Alpha2 agonists may also be administered orally. The drug should be administered preferably sublingually as rapid absorption takes place. The dose of alpha2 agonist needs to be increased by two to fourfold for an optimal effect. Again the patient needs to be left in a quiet stress free environment for approximately 30 minutes before it is handled.

Alpha2 agonists have been successfully used subcutaneously in animals. The subcutaneous administration may be more easily accomplished. Again sufficient time must be allowed for the drug to take effect before the animal is handled.


This is another useful combination for aggressive dogs. The drug may be administered intramuscularly to produce profound sedation or anaesthesia for 30 – 60 minutes. The drug combination may also be administered orally to animals in a small quantity of food or sprayed into the mouth. The patient should then be allowed to become sedated in a quiet stress free environment. The cardiovascular stability of this drug combination is good.


Pentobarbitone can be administered orally to animals. The dose required is quite large, between 40 and 80 mg/kg. The time for this drug to achieve its full effect may be well over an hour.



Dose Rate


0.01 – 0.5 mg/kg


0.01 – 0.03 mg/kg


10 – 30 mg/kg


0.01 – 0.1 mg/kg


0.1 – 1 mg/kg


10 – 80 mg/kg


0.5 – 1 mg/kg


0.5 – 1 mg/kg

Table 1: Drugs Dose rates. The following are suggested drug dose rates. Routes of administration and the clinical condition need to be considered when administering these agents. 1.


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8. Hatch, R. C., Clark, J. D., Booth, N. H. and Kitzman, J. V. 1983 Comparison of five preanesthetic medicaments in pentobarbital-anesthetized dogs: antagonism by 4-aminopyridine, yohimbine, and naloxone. American Journal of Veterinary Research 44: 12: 2312 - 2319.

9. Hellyer, P., Muir, W. W., Hubbell, J. A. E. and Sally, J. 1988 Cardiorespiratory effects of the intravenous administration of tiletamine - zolazepam to cats. Veterinary Surgery 17: 2: 105 - 110.

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11. Klide, A. M., Calderwood, H. W. and Soma, L. R. 1975 Cardiopulmonary effects of xylazine in dogs. American Journal of Veterinary Research 36: 7: 931 - 935.

12. Ko, J. C. H., Bailey, J. E., Pablo, L. S. and Heaton-Jones, T. G. 1996 Comparison of sedative and cardiorespiratory effects of medetomidine and medetomidine-butorphanol combination in dogs. American Journal of Veterinary Research 57: 4: 535 - 540.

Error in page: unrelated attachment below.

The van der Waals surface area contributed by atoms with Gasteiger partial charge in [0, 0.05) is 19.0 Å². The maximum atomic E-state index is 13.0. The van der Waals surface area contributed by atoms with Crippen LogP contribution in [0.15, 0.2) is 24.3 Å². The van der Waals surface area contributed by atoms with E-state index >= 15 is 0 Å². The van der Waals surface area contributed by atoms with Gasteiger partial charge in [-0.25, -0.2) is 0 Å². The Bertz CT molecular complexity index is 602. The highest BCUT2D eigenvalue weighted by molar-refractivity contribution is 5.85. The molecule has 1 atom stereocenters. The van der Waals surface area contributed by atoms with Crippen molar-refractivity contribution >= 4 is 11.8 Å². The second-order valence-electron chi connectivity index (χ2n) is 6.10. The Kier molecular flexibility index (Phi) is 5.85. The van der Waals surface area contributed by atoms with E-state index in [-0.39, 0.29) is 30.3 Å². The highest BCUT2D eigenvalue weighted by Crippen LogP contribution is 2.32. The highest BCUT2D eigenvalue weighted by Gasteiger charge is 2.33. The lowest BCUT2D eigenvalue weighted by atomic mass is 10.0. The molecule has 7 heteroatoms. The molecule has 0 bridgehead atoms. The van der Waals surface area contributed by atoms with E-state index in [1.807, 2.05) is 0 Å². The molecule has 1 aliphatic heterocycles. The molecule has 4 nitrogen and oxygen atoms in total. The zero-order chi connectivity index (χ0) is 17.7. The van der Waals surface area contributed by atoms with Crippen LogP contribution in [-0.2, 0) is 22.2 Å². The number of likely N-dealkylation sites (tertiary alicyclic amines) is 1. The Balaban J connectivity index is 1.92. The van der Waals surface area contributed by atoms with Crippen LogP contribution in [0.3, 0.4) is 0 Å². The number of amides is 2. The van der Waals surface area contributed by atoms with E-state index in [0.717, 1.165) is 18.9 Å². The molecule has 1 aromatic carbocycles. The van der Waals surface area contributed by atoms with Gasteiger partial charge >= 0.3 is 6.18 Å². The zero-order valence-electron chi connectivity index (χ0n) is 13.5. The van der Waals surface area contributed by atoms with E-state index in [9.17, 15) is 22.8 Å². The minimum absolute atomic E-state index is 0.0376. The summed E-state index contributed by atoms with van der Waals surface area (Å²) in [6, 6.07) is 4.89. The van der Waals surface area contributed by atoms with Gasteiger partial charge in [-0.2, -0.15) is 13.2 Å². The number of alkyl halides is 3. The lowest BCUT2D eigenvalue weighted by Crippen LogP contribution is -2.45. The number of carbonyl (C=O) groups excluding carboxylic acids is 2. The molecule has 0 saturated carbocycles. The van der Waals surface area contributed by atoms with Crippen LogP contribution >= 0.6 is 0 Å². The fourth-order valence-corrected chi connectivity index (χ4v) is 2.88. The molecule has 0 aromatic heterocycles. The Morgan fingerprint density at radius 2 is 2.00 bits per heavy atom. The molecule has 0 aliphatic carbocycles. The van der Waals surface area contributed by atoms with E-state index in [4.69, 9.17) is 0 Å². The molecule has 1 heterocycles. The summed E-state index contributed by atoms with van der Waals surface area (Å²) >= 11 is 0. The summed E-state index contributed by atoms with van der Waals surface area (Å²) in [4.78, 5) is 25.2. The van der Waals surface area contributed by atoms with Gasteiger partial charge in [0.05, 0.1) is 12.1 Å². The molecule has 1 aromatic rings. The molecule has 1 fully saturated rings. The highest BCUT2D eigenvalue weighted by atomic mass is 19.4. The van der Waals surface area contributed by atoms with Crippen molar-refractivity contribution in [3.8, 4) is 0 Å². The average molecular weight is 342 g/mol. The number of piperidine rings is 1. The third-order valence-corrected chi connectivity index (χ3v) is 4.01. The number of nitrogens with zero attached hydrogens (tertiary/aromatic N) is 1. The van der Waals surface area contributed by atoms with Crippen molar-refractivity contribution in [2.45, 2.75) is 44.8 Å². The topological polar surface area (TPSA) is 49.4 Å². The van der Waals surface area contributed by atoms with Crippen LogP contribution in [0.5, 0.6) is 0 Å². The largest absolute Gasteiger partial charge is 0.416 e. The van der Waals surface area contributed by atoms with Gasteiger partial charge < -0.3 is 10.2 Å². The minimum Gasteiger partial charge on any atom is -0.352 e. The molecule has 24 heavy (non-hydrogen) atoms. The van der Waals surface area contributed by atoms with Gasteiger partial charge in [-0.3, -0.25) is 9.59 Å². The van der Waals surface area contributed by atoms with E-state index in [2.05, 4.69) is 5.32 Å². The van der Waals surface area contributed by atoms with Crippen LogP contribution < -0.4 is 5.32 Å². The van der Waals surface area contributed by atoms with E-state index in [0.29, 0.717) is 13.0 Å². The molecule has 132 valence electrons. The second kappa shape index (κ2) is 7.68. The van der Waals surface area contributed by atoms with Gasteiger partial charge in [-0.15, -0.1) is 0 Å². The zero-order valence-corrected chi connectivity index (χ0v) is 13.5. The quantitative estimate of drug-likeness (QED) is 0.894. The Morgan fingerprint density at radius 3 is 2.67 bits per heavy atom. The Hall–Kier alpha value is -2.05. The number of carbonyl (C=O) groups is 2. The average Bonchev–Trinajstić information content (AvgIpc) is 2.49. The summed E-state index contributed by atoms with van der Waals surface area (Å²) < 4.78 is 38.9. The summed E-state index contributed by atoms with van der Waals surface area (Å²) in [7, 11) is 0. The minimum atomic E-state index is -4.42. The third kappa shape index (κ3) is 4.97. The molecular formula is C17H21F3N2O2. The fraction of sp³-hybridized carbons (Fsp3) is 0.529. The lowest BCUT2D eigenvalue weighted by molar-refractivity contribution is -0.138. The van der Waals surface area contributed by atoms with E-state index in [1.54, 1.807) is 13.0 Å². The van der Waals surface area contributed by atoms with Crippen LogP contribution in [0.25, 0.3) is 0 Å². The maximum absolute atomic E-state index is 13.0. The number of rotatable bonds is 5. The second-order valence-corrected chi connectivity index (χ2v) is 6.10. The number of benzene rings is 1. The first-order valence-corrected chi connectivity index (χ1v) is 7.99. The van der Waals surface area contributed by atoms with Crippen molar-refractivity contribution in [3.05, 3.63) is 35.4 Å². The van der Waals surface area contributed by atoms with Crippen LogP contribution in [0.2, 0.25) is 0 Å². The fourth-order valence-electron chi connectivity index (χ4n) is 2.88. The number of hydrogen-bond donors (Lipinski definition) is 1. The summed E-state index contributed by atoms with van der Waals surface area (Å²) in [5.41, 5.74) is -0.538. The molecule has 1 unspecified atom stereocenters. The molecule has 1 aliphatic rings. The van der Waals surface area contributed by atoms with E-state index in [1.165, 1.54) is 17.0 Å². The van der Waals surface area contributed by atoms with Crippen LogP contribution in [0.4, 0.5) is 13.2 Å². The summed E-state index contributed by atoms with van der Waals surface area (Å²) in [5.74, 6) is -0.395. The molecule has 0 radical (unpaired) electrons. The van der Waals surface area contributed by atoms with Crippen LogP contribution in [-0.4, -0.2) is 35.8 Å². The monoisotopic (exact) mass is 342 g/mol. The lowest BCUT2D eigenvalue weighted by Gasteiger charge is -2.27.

13. Ko, J. C. H., Fox, S. M. and Mandsager, R. E. 2000 Sedative and cardiorespiratory effects of medetomidine, medetomidne-butorphanol, and medetomidine-ketamine in dogs. Journal of the American Veterinary Medical Association 216: 10: 1578 - 1583.

14. Lamont, L. A., Bulmer, B. J., Grimm, K. A., Tranquilli, W. J. and Sisson, D. D. 2001 Cardiopulmonary evaluation of the use of medetomidine hydrochloride in cats. American Journal of Veterinary Research 62: 11: 1745 - 1749.

15. Meyer, E. K. 1997 Rare idiosyncratic reaction to acepromazine in dogs. Journal of the American Veterinary Medical Association 210: 8: 1114 - 1115.

16. Moens, Y. and Fargetton, X. 1990 A comparative studt of medetomidine/ketamine and xylazine/ketamine in dogs. Veterinary Record 127: 567 - 571.

17. Raiha, M. P., Raiha, J. and Short, C. E. 1989 A comparison of xylazine, acepromazine, meperidine and medetomidine as preanesthetics to halothane anesthesia in dogs. Acta Veterinaria Scandanavia 85: 97 - 102.

18. Ramsay, E. C. and Wetzel, R. W. 1998 Comparison of five regimens for oral administration of medication to induce sedation in dogs prior to euthanasia. Journal of the American Veterinary Medical Association 213: 2: 240 - 242.

19. Robertson, S. A., Hauptman, J. G., Nachreiner, R. F. and Richter, M. A. 2001 Effects of acetylpromazine or morphine on urine production in halothane-anesthetized dogs. American Journal of Veterinary Research 62: 12: 1922 - 1927.

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21. Vickery, R. G., Sheridan, B. C., Segal, I. S. and Maze, M. 1988 Anesthetic and hemodynamic effects of the sterioisomers of medetomidine, an 2-adrenergic agonist, in halothane-anesthetized dogs. Anesthesia and Analgesia 67: 611 - 615.

22. Waechter, R. A. 1982 Unusual reaction to acepromazine maleate in the dog. Journal of the American Veterinary Medical Association 180: 1: 73 - 74.

23.Wetzel, R. W. and Ramsay, E. C. 1998 Comparison of four regimens for intraoral administration of medication to induce sedation in cats prior to euthanazia. Journal of the American Veterinary Medical Association 213: 2: 243 - 245.

(Published - April 2003, courtesy of Dr K E Joubert)